• So you have specific enzymes to break down carbs, fats, and proteins, so the stomach and liver, and gallbladder all work together to break down the food before it is sent to these small intestines where the gut microbiome further breaks it down. All of the other different types of microbes in your gut, so again, just to reiterate.

If your stomach isn’t specific enough, the liver won’t release enough bile, and your pancreas won’t release sufficient quantities of digestive enzymes. So then you’re going to have a lot of undigested food hitting your small intestines, and in this scenario, you will be getting a lot of bloating constipation, in my suggestion.

What causes abdominal pain?

Stomach pain is pretty broad and can originate from many different causes. One main reason is the stomach itself, where the organ is blocked and backed up. And it doesn’t move like open and close.

Sometimes the nerves get pinched as well and can also leave you in a cramped feeling. That’s no fun, and sometimes even the spine is compressed and can give you those symptoms as well. Whatever the reason, it’s not fun.

When we look at our abdomen, many structures or organs are associated predominantly with the digestive system. If we were to break up the abdominal cavity into nine regions, we could locate particular structures or organs within each specific area.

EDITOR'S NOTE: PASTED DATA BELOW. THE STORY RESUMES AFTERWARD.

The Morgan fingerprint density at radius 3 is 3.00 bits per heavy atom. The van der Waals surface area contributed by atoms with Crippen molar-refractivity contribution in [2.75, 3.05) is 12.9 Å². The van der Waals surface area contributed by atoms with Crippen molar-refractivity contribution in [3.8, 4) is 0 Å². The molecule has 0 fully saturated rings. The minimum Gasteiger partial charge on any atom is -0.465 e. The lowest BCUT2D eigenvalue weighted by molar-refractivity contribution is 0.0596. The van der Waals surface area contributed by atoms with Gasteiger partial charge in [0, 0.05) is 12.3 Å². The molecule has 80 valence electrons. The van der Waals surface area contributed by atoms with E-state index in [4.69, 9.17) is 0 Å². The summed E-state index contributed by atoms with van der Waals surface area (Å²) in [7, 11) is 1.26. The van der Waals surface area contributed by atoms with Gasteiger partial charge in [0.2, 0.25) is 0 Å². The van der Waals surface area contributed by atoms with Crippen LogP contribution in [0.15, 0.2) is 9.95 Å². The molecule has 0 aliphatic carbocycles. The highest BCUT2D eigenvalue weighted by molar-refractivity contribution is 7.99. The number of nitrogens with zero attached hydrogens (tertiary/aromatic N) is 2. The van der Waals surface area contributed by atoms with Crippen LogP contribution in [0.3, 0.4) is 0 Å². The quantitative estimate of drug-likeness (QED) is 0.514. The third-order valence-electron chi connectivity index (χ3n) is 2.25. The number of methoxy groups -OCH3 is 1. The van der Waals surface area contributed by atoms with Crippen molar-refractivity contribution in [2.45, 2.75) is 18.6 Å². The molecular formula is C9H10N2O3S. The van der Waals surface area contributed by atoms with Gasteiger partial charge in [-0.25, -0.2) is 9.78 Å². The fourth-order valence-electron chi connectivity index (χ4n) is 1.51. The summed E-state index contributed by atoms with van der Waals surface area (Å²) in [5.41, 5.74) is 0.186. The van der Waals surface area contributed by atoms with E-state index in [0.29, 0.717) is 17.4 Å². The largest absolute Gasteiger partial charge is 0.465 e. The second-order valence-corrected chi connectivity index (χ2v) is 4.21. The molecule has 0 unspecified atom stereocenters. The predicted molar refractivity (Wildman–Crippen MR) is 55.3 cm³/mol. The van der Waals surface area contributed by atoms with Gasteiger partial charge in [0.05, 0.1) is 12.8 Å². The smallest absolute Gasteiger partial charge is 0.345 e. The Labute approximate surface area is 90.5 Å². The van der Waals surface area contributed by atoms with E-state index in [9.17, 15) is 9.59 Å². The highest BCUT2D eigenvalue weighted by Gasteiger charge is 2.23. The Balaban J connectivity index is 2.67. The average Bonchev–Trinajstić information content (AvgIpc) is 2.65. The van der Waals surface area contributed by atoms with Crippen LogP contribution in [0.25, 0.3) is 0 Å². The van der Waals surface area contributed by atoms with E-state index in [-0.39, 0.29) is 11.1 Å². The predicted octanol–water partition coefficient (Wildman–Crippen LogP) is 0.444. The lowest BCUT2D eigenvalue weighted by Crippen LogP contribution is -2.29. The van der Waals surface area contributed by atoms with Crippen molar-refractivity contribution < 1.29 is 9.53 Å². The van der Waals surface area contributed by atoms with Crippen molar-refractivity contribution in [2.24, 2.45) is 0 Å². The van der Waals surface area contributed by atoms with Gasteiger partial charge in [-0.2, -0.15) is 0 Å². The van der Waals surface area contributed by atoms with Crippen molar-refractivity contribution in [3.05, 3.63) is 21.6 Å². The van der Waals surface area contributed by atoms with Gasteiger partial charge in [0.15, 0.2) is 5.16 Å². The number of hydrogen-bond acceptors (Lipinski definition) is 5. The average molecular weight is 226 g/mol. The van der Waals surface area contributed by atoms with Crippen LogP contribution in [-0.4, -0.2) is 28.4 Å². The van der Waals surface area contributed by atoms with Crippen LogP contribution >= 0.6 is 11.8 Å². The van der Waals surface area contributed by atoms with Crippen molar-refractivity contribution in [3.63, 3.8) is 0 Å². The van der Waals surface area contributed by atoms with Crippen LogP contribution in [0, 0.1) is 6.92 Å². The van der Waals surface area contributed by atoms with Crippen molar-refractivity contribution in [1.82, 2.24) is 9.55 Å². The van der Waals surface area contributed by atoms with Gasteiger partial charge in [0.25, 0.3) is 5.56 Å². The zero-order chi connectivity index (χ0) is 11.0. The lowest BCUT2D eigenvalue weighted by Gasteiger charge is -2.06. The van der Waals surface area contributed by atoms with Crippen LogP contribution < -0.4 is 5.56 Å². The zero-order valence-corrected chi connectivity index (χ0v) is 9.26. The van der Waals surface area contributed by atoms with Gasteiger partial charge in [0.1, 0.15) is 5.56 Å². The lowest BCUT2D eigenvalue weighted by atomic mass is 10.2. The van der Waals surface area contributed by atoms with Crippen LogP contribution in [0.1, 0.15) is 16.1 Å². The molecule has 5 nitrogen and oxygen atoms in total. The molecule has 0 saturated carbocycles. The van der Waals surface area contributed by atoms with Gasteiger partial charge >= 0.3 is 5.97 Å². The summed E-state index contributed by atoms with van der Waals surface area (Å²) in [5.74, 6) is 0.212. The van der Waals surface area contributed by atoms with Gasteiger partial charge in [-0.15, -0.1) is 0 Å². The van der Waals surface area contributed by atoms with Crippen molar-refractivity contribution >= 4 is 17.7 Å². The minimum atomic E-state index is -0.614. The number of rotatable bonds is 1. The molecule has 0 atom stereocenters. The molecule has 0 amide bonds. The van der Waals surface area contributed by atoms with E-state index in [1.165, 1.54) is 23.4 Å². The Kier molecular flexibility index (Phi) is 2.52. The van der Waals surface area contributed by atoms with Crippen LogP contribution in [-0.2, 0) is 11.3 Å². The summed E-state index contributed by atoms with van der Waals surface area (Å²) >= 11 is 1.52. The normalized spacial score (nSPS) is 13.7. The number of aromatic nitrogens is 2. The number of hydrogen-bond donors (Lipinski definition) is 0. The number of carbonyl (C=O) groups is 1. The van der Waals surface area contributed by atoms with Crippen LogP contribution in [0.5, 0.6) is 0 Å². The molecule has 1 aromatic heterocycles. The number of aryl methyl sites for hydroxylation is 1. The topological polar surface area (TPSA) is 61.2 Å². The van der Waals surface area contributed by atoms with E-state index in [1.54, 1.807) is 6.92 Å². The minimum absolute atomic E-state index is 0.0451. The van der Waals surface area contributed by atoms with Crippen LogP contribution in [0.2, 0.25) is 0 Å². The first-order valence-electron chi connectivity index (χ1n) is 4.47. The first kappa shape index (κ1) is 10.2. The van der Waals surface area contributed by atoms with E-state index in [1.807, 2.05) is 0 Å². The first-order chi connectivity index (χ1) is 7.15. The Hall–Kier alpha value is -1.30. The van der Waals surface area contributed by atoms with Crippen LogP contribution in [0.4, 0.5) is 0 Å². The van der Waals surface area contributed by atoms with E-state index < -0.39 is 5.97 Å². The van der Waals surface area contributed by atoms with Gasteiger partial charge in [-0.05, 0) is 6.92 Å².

What causes abdominal pain
9 parts of abdominal

For example, at the top right, you’re going to have the liver and the gallbladder, and right at the very top, you will have the stomach and pancreas. Then the top left, you’re going to the stomach, pancreas, and spleen.

  • Right in the middle, you’re going to have the majority of the small intestines. And a little bit of the transverse portion of the colon. Then towards the bottom right, you’re going to have where these small intestines turn to the large intestines. So this includes the appendix.
  • Then right in the middle and towards the right, you’re going to have a sending colon transverse colon and then descending colon towards the left. And then it turns into the sigmoid colon. You can see this is basically how it broke up into these nine regions.

Appendix pain: The way that these structures manifest their pain depends on their embryological development. You can see the appendix while it may sit down in the bottom right area. When you first get appendicitis or appendix-related pain, it tends to present itself.

Visceral pain: As though it’s coming from the umbilical region. Why because of its embryological development being the midgut in the central area. So that is called visceral pain.